We held the first Interaction Baltimore Virtual Café last Wednesday. We had a mix of people from all over the city, including Federal Hill South, Mt. Vernon, Southwest Baltimore, Old Goucher, Better Waverly, Druid Hill, Northeast Baltimore, and people who worked or went to school at MICA and the University of Baltimore.
We had two rounds of small-group conversation, discussing what we’ve seen that makes us hopeful, and how we might address those challenges going forward. At the end of each round, participants wrote their key takeaways on a piece of paper and held it up to the screen. Here’s a smattering of those responses:
|Keeping children engaged and informed||Plasma for plasma||How do we move forward after COVID-19 without falling into the same routine?|
|Small businesses||There are passionate people in the city they all want to make the city a better place||Broad coalition|
|Sustain and empower smaller actors who are addressing challenges||Keep and get people engaged||Letter writing|
“Plasma for plasma,” which actually came up as a takeaway for multiple people, probably bears some explanation. It was the brainchild of Dr. Sarah Federman of the University of Baltimore. The idea is that if you’ve had COVID-19 and get better, and then you donate your plasma so that the rest of us can benefit from the use of the antibodies, you would be rewarded with a plasma TV by one electronics company or another.
I should probably mention here that I encouraged everybody to be creative, think outside the box, and not worry about practicalities too much. I don’t know if we can all collectively convince Sony or Samsung to donate plasma TVs to this cause (but please let me know if you start that campaign). But this idea does illustrate how we can begin to build an economy that rewards behavior that benefits society, instead of one that all too often rewards antisocial behavior. And if we want to use the catchphrase “plasma for plasma” to signify that sentiment, I’m all for it.
Andrea Williams-Muhammad from Southwest Baltimore wrote “letter writing” as her key takeaway. In one of her small-group conversations she discussed the limitations of the virtual world with her fellow participants. Being stuck at home has made her appreciate human contact more. And one way she discovered to enhance the experience of human contact at this time was to begin exchanging handwritten letters with a friend in Virginia. Being able to leave something tangible for the recipient and receive something tangible from them offers a connection that is difficult to replicate online.
“Keep and get people engaged” and “broad coalition” highlighted a recurring theme during the conversation. At the end of the discussion, several people shared volunteer opportunities we could all get involved in.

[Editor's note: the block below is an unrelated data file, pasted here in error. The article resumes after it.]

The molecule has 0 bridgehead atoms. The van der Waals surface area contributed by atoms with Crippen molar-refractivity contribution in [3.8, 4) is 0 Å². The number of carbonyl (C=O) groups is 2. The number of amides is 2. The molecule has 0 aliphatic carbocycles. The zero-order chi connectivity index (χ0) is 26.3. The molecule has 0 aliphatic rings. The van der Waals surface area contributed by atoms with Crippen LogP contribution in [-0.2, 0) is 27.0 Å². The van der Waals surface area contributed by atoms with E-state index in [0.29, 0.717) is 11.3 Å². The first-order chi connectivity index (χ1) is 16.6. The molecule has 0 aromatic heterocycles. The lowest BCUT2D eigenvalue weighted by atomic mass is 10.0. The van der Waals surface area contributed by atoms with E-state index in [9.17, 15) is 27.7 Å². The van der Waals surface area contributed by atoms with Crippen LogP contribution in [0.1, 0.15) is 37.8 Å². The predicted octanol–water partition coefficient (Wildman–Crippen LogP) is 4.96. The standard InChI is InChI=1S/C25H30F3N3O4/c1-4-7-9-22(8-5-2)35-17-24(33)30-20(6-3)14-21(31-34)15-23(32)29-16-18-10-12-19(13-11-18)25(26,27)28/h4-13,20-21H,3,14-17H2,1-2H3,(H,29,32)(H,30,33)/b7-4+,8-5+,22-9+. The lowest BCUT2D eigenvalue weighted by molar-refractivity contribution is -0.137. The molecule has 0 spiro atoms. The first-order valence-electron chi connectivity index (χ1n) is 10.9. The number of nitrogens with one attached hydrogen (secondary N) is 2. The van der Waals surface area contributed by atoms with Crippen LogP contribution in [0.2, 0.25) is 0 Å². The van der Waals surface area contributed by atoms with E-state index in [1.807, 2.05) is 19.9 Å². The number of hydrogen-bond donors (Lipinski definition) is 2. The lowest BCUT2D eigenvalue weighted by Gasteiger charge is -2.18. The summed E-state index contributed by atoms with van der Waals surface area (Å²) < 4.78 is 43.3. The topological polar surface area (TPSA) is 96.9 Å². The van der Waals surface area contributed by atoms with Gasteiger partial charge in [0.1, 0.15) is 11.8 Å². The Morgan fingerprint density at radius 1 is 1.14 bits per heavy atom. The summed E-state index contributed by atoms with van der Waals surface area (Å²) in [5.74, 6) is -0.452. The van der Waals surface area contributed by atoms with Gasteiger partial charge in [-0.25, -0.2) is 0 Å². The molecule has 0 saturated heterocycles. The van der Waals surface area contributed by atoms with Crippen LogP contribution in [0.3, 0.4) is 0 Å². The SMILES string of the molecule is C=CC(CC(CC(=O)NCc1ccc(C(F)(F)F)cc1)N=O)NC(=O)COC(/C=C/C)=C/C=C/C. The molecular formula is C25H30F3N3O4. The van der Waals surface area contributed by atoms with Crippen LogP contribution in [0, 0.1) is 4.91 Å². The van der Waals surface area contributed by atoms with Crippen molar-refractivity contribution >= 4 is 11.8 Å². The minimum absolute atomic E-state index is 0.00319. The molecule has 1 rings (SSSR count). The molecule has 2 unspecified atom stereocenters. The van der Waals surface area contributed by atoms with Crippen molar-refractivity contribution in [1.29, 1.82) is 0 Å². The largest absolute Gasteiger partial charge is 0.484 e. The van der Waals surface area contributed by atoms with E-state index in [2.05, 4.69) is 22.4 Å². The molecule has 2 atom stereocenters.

There are the quarantine response teams that have popped up in many neighborhoods. (Though I will point out that parts of the city is still missing from that list, indicating that there is still be work to be done in order to ensure that people throughout Baltimore have help if they need it.) There is also the citywide Baltimore Neighbors Network sponsored by more than a dozen local organizations to connect people who need support with those who can offer it.
One of our guests was Lisa Molock, who thought that “social distancing” might be the wrong term to use. What we need now is physical distancing. It’s still important to stay social. Lisa’s organization, No One Left Unhelped, has launched a campaign called “Technology for Achievement,” which aims to put laptops and tablets in the hands of Baltimore schoolchildren so they can connect to the internet. (I’ve written about the digital divide on this site before.) The organization also has a “Stop the Spread” campaign, recruiting public figures like Felicia Pearson (“Snoop” from The Wire) to get the word out about safety during the pandemic on Instagram Live.
Sheri Parks, who serves as MICA’s Vice President of Strategic Initiatives, talked about the challenge of getting that message across and urged compassion for Baltimore’s young people who might not seem to be taking the crisis seriously. She has worked with several squeegee workers recently in creating Korner Boyz Enterprises to bring them closer to financial independence. When Sheri talked with some of them about the importance of safety practices during the pandemic, she said they told her, “We live with the fact that we could die … any day. So this isn’t new.”
Sheri’s comment highlighted one of the biggest challenges the city faces during and after the pandemic. WBAL’s Jayne Miller pointed out on Twitter on Monday that the 21215 zip code in Northeast Baltimore, which is 95% black and has a median income of $32,189, had the most confirmed coronavirus cases in Maryland at 153. Meanwhile, North Baltimore’s 21210 zip code – 77% white and a median income of $117,951 – had just eight.
It’s difficult to find the words to encapsulate the disparity and the tragedy in those numbers. But I do believe we have to talk about it. The Café is built on the premise that conversation is how human beings create and transform the realities in which we live.